MDC says Unit 31 at Otter Slough to remain temporarily closed throughout current waterfowl season

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CAPE GIRARDEAU, Mo. – The Missouri Department of Conservation (MDC) is reminding hunters that Unit 31 at Otter Slough in Stoddard County is being held out of the waterfowl hunting program this fall due to the discovery of an invasive, nonnative aquatic plant known as Alligatorweed.

Otter Slough is one of 15 managed waterfowl hunting areas located within the Middle Duck Hunting Zone west of Dexter, as listed in MDC’s 2021-2022 Migratory Bird and Waterfowl Hunting Digest.

Invasive plants are aggressive, nonnative species whose presence causes or is likely to cause economic harm, environmental harm, or harm to human health.

Mike Reed, MDC Fisheries Management Biologist said the plant – native to South America – grows quickly, forming dense mats that crowd out native species. These invasive plants grow in or along streams, ponds, lakes, ditches, and wetlands.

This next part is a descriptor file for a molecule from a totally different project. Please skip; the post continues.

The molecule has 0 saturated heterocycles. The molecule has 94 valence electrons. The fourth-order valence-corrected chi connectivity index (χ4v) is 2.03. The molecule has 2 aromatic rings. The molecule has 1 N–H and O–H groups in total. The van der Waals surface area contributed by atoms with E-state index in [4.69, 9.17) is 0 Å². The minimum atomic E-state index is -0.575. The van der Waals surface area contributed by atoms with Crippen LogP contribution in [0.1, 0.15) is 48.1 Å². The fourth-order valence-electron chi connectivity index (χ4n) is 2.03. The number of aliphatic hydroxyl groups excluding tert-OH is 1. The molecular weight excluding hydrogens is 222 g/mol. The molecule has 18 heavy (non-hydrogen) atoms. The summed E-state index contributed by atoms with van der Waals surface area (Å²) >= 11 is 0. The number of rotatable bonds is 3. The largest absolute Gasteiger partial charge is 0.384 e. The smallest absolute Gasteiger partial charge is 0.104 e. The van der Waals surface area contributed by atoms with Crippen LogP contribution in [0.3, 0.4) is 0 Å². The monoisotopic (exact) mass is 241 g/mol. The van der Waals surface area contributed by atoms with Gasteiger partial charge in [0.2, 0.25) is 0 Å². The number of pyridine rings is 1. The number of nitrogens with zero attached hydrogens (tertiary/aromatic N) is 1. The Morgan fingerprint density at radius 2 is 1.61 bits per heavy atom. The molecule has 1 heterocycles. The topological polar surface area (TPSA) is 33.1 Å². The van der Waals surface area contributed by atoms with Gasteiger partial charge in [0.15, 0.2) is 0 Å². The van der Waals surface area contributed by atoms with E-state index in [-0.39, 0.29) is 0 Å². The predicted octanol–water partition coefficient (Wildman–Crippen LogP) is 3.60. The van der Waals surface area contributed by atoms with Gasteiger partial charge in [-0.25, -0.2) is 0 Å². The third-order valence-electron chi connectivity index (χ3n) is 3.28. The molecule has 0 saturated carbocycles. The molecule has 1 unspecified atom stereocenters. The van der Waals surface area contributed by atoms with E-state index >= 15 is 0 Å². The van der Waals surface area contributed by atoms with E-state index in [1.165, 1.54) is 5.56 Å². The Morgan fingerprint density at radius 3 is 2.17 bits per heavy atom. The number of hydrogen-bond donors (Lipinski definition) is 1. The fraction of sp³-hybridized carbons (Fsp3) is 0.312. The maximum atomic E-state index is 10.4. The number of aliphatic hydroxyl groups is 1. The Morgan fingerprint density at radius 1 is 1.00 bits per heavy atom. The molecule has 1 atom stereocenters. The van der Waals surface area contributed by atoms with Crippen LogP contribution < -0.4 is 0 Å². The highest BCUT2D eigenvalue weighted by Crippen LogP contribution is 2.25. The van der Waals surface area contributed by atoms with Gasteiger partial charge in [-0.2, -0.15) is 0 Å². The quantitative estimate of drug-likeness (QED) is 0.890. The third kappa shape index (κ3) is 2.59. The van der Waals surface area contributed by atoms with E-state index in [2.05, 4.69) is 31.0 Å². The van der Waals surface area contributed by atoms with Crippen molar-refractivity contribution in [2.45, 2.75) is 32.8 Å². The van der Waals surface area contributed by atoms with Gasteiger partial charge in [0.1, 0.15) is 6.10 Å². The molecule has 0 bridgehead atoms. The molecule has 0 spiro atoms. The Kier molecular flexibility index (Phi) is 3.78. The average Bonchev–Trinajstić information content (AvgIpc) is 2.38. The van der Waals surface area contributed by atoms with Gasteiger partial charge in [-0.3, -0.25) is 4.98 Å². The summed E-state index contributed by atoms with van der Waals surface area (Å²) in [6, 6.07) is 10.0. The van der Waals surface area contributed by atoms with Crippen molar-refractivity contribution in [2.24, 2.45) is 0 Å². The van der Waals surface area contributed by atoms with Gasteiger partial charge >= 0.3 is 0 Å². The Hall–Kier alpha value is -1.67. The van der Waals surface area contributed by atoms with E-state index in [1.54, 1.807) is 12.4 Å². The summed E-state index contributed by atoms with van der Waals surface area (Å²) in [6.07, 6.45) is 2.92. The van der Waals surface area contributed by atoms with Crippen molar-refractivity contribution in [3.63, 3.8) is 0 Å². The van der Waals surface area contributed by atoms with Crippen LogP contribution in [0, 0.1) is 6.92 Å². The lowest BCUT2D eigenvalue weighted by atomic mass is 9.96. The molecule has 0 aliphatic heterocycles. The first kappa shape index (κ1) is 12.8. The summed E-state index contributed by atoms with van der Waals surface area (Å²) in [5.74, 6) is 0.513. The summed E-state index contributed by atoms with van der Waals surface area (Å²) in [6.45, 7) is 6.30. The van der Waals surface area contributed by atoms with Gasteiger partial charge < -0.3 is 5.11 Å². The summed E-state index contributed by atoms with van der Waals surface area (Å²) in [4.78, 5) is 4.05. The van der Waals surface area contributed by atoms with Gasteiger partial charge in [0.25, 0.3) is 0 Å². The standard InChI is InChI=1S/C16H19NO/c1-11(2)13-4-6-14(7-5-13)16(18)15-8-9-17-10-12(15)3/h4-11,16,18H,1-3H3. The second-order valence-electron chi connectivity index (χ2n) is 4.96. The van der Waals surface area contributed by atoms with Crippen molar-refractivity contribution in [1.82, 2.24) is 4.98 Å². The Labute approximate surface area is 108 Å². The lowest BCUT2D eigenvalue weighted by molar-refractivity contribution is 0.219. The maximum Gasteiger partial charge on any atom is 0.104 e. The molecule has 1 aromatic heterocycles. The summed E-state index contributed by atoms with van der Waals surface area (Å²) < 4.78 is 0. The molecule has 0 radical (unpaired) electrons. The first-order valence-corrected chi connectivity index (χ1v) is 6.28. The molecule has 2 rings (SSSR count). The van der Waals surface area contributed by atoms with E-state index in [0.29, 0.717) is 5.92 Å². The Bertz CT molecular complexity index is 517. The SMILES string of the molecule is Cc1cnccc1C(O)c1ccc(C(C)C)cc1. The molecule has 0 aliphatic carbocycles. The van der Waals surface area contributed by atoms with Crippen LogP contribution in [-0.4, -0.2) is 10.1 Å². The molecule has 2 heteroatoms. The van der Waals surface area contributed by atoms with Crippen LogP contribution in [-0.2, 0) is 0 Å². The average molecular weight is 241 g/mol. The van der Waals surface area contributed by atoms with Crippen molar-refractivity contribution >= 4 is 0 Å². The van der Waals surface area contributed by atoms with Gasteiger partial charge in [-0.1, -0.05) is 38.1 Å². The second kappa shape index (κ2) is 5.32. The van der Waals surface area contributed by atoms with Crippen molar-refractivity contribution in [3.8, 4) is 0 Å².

A treatment plan has been implemented by MDC to combat this issue, Reed said, including eradicating the plant from Unit 31 at Otter Slough and preventing it from colonizing additional units at the conservation area.

“The brief closure will allow the unit to be held dry in attempt to kill the remaining alligator weed,” he said. “We believe the plant was introduced inadvertently by boat, motor, or trailers of waterfowl hunters who had been in southern states such as Arkansas or Louisiana, which have a lot of this plant.”

The unit’s temporary closure was finalized after publication of MDC’s 2021-2022 Migratory Bird and Waterfowl Hunting Digest. For questions, please contact your local conservation office.

For more information on migratory-bird and waterfowl hunting, visit MDC online here and select the specific species, or get MDC’s 2021-2022 Migratory Bird and Waterfowl Hunting Digest, available where hunting permits are sold.